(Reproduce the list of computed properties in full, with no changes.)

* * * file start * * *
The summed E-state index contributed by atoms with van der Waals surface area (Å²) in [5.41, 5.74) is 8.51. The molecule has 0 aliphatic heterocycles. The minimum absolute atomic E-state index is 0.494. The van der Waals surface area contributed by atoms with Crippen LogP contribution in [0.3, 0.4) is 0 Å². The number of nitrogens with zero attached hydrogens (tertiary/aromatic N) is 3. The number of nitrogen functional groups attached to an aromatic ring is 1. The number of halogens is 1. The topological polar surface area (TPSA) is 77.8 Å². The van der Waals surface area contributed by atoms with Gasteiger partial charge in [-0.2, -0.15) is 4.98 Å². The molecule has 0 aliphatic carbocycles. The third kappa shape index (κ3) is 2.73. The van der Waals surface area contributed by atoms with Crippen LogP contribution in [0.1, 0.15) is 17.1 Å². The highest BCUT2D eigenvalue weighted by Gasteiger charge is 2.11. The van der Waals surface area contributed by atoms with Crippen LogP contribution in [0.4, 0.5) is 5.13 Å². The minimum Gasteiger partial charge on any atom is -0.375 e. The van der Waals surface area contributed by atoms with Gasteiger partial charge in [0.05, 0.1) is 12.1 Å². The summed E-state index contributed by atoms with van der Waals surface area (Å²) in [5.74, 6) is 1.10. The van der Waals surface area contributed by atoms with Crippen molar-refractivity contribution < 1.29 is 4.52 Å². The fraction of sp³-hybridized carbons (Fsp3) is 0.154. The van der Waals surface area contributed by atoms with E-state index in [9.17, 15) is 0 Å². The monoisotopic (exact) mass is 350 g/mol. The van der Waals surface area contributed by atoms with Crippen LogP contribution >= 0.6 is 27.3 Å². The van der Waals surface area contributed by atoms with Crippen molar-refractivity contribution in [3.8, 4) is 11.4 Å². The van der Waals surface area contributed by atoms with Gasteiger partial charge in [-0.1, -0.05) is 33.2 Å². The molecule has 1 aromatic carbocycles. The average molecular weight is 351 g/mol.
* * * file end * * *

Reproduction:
The summed E-state index contributed by atoms with van der Waals surface area (Å²) in [5.41, 5.74) is 8.51. The molecule has 0 aliphatic heterocycles. The minimum absolute atomic E-state index is 0.494. The van der Waals surface area contributed by atoms with Crippen LogP contribution in [0.3, 0.4) is 0 Å². The number of nitrogens with zero attached hydrogens (tertiary/aromatic N) is 3. The number of nitrogen functional groups attached to an aromatic ring is 1. The number of halogens is 1. The topological polar surface area (TPSA) is 77.8 Å². The van der Waals surface area contributed by atoms with Gasteiger partial charge in [-0.2, -0.15) is 4.98 Å². The molecule has 0 aliphatic carbocycles. The third kappa shape index (κ3) is 2.73. The van der Waals surface area contributed by atoms with Crippen LogP contribution in [0.1, 0.15) is 17.1 Å². The highest BCUT2D eigenvalue weighted by Gasteiger charge is 2.11. The van der Waals surface area contributed by atoms with Crippen LogP contribution in [0.4, 0.5) is 5.13 Å². The minimum Gasteiger partial charge on any atom is -0.375 e. The van der Waals surface area contributed by atoms with Gasteiger partial charge in [0.05, 0.1) is 12.1 Å². The summed E-state index contributed by atoms with van der Waals surface area (Å²) in [5.74, 6) is 1.10. The van der Waals surface area contributed by atoms with Crippen molar-refractivity contribution < 1.29 is 4.52 Å². The fraction of sp³-hybridized carbons (Fsp3) is 0.154. The van der Waals surface area contributed by atoms with E-state index in [9.17, 15) is 0 Å². The monoisotopic (exact) mass is 350 g/mol. The van der Waals surface area contributed by atoms with Crippen LogP contribution >= 0.6 is 27.3 Å². The van der Waals surface area contributed by atoms with Crippen molar-refractivity contribution in [3.8, 4) is 11.4 Å². The van der Waals surface area contributed by atoms with Gasteiger partial charge in [-0.1, -0.05) is 33.2 Å². The molecule has 1 aromatic carbocycles. The average molecular weight is 351 g/mol.